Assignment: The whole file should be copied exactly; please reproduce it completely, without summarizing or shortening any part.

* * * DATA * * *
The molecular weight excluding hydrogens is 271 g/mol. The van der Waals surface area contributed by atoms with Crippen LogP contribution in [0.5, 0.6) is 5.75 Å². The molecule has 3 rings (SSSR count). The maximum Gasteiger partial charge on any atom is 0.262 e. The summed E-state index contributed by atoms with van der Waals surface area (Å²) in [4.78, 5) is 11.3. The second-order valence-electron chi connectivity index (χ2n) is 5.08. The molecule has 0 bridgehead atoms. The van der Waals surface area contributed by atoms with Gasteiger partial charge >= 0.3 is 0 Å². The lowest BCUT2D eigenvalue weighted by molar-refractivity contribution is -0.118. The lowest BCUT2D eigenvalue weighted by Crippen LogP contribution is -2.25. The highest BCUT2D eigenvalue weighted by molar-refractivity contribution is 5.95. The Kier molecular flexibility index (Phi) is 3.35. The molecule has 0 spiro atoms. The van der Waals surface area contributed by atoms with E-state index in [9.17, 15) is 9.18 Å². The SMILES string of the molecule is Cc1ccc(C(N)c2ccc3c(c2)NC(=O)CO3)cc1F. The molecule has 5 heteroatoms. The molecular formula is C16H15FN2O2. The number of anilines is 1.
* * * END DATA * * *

The molecular weight excluding hydrogens is 271 g/mol. The van der Waals surface area contributed by atoms with Crippen LogP contribution in [0.5, 0.6) is 5.75 Å². The molecule has 3 rings (SSSR count). The maximum Gasteiger partial charge on any atom is 0.262 e. The summed E-state index contributed by atoms with van der Waals surface area (Å²) in [4.78, 5) is 11.3. The second-order valence-electron chi connectivity index (χ2n) is 5.08. The molecule has 0 bridgehead atoms. The van der Waals surface area contributed by atoms with Gasteiger partial charge >= 0.3 is 0 Å². The lowest BCUT2D eigenvalue weighted by molar-refractivity contribution is -0.118. The lowest BCUT2D eigenvalue weighted by Crippen LogP contribution is -2.25. The highest BCUT2D eigenvalue weighted by molar-refractivity contribution is 5.95. The Kier molecular flexibility index (Phi) is 3.35. The molecule has 0 spiro atoms. The van der Waals surface area contributed by atoms with E-state index in [9.17, 15) is 9.18 Å². The SMILES string of the molecule is Cc1ccc(C(N)c2ccc3c(c2)NC(=O)CO3)cc1F. The molecule has 5 heteroatoms. The molecular formula is C16H15FN2O2. The number of anilines is 1.